How do we love our neighbor?
It’s often a judgment call as to how we deal with antagonists, but the Bible gives us guidance.
Published: 24 July 2014 (GMT+10)
The creation movement has a reputation, in the eyes of some, of being too harsh in our interactions with evolutionists (theistic or otherwise) and old-earth creationists. Of course, there is biblical precedent for direct speech, rebukes, etc. For example, when other Christian leaders are compromising the clear message of Scripture and even undermining the Gospel, strong words may be appropriate, as in the case where Paul rebuked even the Apostle Peter (Galatians 2:11–14). Jesus reserved some of His harshest words for the theologically educated Pharisees, who were leading people astray with false teaching, when they should have known better.
Sometimes we biblical creationists are accused of being divisive, but, in reality, it is actually those who compromise Scripture who are being divisive. Genesis clearly teaches a six-day creation that happened around 6,000 years ago, and this is reinforced throughout both the Old and New Testaments. In addition, the early church fathers and Christians up until the ‘Enlightenment’ believed that God created in this way. So it is those who are arguing for a new interpretation of Scripture who are being divisive.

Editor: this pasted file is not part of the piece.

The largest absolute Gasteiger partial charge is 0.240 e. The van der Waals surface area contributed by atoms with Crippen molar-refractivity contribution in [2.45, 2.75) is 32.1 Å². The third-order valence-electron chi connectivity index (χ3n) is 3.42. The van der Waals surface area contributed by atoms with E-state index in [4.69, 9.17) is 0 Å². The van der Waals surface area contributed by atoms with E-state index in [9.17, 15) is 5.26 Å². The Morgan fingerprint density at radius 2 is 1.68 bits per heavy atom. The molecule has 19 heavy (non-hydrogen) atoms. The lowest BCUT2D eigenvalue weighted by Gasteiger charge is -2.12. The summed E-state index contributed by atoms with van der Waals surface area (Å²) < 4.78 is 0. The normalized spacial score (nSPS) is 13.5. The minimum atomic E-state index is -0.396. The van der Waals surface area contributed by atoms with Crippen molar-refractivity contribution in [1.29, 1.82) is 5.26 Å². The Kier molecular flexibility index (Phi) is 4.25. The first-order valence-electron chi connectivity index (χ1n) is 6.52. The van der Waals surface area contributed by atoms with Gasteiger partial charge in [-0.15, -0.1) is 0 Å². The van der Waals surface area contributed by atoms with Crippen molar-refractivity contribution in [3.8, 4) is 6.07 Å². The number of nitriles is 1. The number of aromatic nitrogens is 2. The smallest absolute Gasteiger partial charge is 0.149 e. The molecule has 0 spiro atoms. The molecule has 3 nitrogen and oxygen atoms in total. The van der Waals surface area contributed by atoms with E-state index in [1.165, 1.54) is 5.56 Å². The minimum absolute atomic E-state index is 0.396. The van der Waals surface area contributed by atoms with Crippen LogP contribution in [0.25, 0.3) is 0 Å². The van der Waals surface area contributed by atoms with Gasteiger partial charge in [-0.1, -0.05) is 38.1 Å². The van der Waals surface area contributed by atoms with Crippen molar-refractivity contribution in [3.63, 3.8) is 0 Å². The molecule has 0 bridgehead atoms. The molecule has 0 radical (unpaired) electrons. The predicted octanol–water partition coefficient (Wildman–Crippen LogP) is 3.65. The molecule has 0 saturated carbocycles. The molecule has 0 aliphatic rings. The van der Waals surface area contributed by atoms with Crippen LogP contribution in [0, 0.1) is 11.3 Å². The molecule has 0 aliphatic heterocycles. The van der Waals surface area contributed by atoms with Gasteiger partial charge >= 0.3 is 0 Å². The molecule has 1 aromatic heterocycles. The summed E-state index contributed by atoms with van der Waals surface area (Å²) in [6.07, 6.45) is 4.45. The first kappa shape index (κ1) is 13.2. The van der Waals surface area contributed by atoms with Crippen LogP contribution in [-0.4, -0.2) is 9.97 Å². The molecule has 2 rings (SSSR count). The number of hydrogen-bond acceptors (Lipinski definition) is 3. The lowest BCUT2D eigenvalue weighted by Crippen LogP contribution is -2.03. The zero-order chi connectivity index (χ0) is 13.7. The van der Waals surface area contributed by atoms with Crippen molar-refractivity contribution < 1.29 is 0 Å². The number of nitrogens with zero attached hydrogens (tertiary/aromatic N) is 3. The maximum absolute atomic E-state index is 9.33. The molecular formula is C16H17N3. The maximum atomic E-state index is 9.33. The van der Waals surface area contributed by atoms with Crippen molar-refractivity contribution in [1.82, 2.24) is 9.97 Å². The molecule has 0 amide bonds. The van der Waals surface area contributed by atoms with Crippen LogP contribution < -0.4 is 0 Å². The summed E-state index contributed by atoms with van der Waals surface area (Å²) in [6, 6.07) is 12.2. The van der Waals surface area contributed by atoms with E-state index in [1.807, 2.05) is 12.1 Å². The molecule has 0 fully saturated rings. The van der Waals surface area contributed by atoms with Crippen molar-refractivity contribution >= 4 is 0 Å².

But we have to remember that we can’t expect unbelievers who don’t know better to act or believe like Christians—so our approach to atheistic evolutionists should always be evangelistic, not just trying to win an argument. And there are also many Christians who have adopted compromising views on creation out of ignorance or poor teaching; they simply have not thought through the issues. With each of these groups of people, the way in which we communicate is as important as what we communicate.